We've had a double Klepper for almost 25 years, and haven't had any problems storing it assembled or disassembled for long stretches of time. If you store it assembled, be careful not to hang it from the bow and stern. Instead, use some wide webbing and support/hang it somewhere aft of the bow and forward of the stern. We borrowed a Feathercraft that had been stored assembled on its side, and over time the aluminum keel bent and the boat wants to continuously carve a turn to starboard. Be careful not to store the boat on its side. Store the boat with its air sponsons uninflated.
I think the Klepper would be a hard boat to roll because its air sponsons make the boat so wide at its sheer. Also, the spraydeck -- at least the type that came with our boat -- is not particularly waterproof when the boat is upside down. A skilled paddler with a very strong roll and hipsnap might be able to roll the boat. I've never needed to roll the Klepper -- it's rock solid in most conditions, particularly when it's loaded down with gear. The boat has a tendency to move with the swells, though it gets a little dicey surfing into a beach with a lot of gear in the bow.
We've cartopped our boat for moderate distances, using both old Yakima cradles and simple foam cradles. Be careful not to crank down on your bow and stern lines or you might harm the boat. For long trips, I pack the boat in its storage bags. The storage bags also keep the boat clean, though you should be careful of heat or dampness -- some of the parts can suffer from mildew in a moist climate. The bags also serve to catch the screws that occasionally work their way out of the wooden pieces when they get dry.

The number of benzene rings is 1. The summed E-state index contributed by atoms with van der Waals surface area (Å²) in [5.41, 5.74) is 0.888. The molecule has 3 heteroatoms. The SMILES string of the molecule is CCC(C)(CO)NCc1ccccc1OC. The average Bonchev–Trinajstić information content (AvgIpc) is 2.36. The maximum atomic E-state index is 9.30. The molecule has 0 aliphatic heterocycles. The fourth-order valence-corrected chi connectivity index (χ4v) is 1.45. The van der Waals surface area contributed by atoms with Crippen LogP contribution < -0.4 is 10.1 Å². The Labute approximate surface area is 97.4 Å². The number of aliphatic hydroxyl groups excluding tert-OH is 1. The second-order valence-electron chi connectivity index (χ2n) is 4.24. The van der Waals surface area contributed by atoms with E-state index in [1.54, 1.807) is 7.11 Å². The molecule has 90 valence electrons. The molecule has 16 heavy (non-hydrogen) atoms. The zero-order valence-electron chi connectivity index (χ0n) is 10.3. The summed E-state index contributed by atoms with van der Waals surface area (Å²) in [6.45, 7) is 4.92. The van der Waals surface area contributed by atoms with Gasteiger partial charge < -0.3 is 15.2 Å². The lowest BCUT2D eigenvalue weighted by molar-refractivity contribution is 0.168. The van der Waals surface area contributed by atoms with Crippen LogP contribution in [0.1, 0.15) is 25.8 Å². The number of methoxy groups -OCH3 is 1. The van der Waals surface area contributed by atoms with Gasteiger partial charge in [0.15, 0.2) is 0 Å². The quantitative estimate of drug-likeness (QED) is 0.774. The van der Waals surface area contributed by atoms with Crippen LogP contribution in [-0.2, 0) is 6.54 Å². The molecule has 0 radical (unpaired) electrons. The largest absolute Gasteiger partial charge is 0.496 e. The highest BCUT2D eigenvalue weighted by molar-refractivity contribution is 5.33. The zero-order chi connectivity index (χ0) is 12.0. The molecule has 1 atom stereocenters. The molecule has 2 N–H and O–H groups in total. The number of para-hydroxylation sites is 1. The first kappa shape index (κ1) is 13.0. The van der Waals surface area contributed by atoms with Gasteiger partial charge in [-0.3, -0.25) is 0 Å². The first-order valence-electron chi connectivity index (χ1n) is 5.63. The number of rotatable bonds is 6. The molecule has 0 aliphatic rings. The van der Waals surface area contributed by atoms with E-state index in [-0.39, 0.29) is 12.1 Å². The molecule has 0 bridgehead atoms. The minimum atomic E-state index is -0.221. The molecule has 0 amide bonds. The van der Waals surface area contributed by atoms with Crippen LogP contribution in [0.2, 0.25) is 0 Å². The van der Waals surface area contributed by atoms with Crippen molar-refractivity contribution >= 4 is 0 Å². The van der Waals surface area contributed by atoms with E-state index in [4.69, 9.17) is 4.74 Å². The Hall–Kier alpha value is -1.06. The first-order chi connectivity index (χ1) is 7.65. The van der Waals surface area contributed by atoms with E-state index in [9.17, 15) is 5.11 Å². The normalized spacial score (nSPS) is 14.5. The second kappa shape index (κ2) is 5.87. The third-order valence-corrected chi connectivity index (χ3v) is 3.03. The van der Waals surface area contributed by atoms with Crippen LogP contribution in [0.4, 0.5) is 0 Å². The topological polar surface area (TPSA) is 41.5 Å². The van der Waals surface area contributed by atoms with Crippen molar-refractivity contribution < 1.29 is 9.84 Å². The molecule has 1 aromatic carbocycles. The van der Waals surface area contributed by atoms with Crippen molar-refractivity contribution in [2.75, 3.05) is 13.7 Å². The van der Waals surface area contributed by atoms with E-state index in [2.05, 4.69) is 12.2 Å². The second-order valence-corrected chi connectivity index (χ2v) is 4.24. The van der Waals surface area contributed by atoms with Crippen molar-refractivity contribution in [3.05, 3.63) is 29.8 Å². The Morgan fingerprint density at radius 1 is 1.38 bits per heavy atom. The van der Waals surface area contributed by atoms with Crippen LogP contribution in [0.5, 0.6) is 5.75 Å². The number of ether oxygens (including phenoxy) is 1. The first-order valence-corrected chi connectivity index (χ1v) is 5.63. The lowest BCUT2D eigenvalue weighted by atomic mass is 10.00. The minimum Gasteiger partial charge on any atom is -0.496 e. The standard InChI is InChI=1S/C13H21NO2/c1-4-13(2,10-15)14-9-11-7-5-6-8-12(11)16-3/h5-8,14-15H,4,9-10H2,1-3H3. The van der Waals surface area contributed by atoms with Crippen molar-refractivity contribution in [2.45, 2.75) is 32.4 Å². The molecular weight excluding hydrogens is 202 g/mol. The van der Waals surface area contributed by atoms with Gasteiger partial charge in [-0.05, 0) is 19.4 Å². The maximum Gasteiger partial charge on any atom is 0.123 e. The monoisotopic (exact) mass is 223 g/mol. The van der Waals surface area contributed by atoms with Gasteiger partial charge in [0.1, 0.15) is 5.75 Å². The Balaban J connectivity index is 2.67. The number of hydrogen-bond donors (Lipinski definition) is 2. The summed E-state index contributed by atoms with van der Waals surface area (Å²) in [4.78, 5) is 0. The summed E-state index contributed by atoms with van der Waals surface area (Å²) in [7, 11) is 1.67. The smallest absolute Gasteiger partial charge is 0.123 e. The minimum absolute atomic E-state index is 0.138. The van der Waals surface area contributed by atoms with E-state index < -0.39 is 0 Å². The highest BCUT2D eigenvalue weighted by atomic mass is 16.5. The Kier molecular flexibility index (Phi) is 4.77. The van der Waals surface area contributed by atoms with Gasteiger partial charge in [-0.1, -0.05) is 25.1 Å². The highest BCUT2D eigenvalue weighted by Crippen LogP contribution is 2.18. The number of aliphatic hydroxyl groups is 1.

You should be able to get assembly instructions, parts lists, a repair kit and other Klepper information from Klepper America or Long Haul boats. A quick look through Sea Kayaker will identify other Klepper service centers and retailers. The boat won't require much maintenance, though you'll want to keep sand out of the boat, store it dry, and occasionally check to see if some of the wooden frame pieces need to be recoated with spar varnish. After 20 years, our spraydeck's waterproof coating began to deteriorate, and we've added a keel strip for a trip to Southeast Alaska and patched a few holes in its canvas deck. Beyond that, the boat is in good shape after a lot of wilderness use and abuse.
I've found that mixing Kleppers (at least double Kleppers) and hard boats on long trips isn't a good idea. The Kleppers are slower than most hard boats, which can lead to issues on a trip. On the other hand, the Kleppers can haul a lot of gear, especially the extra food and cooking gear that doesn't make it into the hulls of hard boats. The Kleppers are also excellent boats for introducing children to sea kayaking. I feel very confident with a pre-teen in the bow, and usually move them to the stern and the rudder control half-way through the trip.
We've used our Klepper from the Beaufort Sea to Bolinas Lagoon, and we've got a few more Alaskan river trips planned for the future. I hope you get as much enjoyment out of your Klepper as we have out of ours. In our family, it's the matriarch of a collection of boats, and still serves us well.